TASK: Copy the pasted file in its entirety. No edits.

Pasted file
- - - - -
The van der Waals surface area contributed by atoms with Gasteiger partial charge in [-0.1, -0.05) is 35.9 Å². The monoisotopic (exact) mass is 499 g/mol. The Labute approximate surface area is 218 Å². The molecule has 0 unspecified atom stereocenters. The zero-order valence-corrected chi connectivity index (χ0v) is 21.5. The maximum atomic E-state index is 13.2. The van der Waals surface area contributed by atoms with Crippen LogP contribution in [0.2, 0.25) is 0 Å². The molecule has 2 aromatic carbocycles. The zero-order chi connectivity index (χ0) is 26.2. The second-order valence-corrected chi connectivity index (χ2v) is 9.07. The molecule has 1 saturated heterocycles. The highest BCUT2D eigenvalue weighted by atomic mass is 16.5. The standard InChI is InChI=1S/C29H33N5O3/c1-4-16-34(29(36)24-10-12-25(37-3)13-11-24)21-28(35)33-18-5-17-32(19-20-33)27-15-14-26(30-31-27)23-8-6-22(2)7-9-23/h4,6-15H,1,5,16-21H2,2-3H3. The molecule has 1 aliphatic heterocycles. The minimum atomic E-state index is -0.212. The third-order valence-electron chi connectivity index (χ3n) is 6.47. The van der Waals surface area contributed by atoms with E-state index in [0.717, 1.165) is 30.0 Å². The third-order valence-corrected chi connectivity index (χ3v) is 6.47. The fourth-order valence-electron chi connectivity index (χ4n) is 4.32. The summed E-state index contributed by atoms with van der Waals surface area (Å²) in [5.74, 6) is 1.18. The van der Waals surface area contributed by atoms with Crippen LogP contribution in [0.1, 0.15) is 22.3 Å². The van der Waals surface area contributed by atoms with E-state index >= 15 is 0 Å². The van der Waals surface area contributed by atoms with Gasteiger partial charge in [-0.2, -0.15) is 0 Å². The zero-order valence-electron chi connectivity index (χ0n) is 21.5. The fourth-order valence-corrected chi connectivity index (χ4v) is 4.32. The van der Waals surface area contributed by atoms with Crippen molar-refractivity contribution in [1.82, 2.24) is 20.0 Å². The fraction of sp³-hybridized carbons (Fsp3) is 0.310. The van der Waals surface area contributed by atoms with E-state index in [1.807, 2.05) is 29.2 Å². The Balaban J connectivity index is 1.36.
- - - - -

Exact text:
The van der Waals surface area contributed by atoms with Gasteiger partial charge in [-0.1, -0.05) is 35.9 Å². The monoisotopic (exact) mass is 499 g/mol. The Labute approximate surface area is 218 Å². The molecule has 0 unspecified atom stereocenters. The zero-order valence-corrected chi connectivity index (χ0v) is 21.5. The maximum atomic E-state index is 13.2. The van der Waals surface area contributed by atoms with Crippen LogP contribution in [0.2, 0.25) is 0 Å². The molecule has 2 aromatic carbocycles. The zero-order chi connectivity index (χ0) is 26.2. The second-order valence-corrected chi connectivity index (χ2v) is 9.07. The molecule has 1 saturated heterocycles. The highest BCUT2D eigenvalue weighted by atomic mass is 16.5. The standard InChI is InChI=1S/C29H33N5O3/c1-4-16-34(29(36)24-10-12-25(37-3)13-11-24)21-28(35)33-18-5-17-32(19-20-33)27-15-14-26(30-31-27)23-8-6-22(2)7-9-23/h4,6-15H,1,5,16-21H2,2-3H3. The molecule has 1 aliphatic heterocycles. The minimum atomic E-state index is -0.212. The third-order valence-electron chi connectivity index (χ3n) is 6.47. The van der Waals surface area contributed by atoms with E-state index in [0.717, 1.165) is 30.0 Å². The third-order valence-corrected chi connectivity index (χ3v) is 6.47. The fourth-order valence-electron chi connectivity index (χ4n) is 4.32. The summed E-state index contributed by atoms with van der Waals surface area (Å²) in [5.74, 6) is 1.18. The van der Waals surface area contributed by atoms with Crippen LogP contribution in [0.1, 0.15) is 22.3 Å². The van der Waals surface area contributed by atoms with E-state index >= 15 is 0 Å². The van der Waals surface area contributed by atoms with Gasteiger partial charge in [-0.2, -0.15) is 0 Å². The zero-order valence-electron chi connectivity index (χ0n) is 21.5. The fourth-order valence-corrected chi connectivity index (χ4v) is 4.32. The van der Waals surface area contributed by atoms with Crippen molar-refractivity contribution in [1.82, 2.24) is 20.0 Å². The fraction of sp³-hybridized carbons (Fsp3) is 0.310. The van der Waals surface area contributed by atoms with E-state index in [1.807, 2.05) is 29.2 Å². The Balaban J connectivity index is 1.36.